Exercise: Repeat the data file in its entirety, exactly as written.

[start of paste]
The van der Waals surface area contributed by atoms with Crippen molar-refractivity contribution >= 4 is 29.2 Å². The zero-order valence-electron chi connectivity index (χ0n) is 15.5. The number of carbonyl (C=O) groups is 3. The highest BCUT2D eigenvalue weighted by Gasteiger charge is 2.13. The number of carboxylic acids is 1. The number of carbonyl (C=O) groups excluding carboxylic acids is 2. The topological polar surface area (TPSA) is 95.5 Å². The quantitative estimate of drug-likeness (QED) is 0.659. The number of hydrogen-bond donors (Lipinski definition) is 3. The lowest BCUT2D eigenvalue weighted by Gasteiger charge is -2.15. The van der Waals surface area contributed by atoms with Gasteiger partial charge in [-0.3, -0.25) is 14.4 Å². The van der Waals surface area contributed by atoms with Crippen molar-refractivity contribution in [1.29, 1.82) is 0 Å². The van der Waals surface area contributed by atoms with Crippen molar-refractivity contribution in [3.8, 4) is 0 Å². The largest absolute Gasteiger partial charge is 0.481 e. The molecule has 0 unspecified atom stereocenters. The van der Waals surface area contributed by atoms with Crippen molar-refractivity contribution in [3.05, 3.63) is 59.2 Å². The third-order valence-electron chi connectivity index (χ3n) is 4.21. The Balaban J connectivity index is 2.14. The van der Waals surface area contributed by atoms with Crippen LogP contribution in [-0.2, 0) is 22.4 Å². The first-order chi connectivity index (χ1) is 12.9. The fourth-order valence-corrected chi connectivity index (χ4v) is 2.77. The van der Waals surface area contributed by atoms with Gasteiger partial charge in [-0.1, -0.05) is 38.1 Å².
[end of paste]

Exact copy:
The van der Waals surface area contributed by atoms with Crippen molar-refractivity contribution >= 4 is 29.2 Å². The zero-order valence-electron chi connectivity index (χ0n) is 15.5. The number of carbonyl (C=O) groups is 3. The highest BCUT2D eigenvalue weighted by Gasteiger charge is 2.13. The number of carboxylic acids is 1. The number of carbonyl (C=O) groups excluding carboxylic acids is 2. The topological polar surface area (TPSA) is 95.5 Å². The quantitative estimate of drug-likeness (QED) is 0.659. The number of hydrogen-bond donors (Lipinski definition) is 3. The lowest BCUT2D eigenvalue weighted by Gasteiger charge is -2.15. The van der Waals surface area contributed by atoms with Gasteiger partial charge in [-0.3, -0.25) is 14.4 Å². The van der Waals surface area contributed by atoms with Crippen molar-refractivity contribution in [1.29, 1.82) is 0 Å². The van der Waals surface area contributed by atoms with Crippen molar-refractivity contribution in [3.8, 4) is 0 Å². The largest absolute Gasteiger partial charge is 0.481 e. The molecule has 0 unspecified atom stereocenters. The van der Waals surface area contributed by atoms with Crippen molar-refractivity contribution in [3.05, 3.63) is 59.2 Å². The third-order valence-electron chi connectivity index (χ3n) is 4.21. The Balaban J connectivity index is 2.14. The van der Waals surface area contributed by atoms with Crippen LogP contribution in [-0.2, 0) is 22.4 Å². The first-order chi connectivity index (χ1) is 12.9. The fourth-order valence-corrected chi connectivity index (χ4v) is 2.77. The van der Waals surface area contributed by atoms with Gasteiger partial charge in [-0.1, -0.05) is 38.1 Å².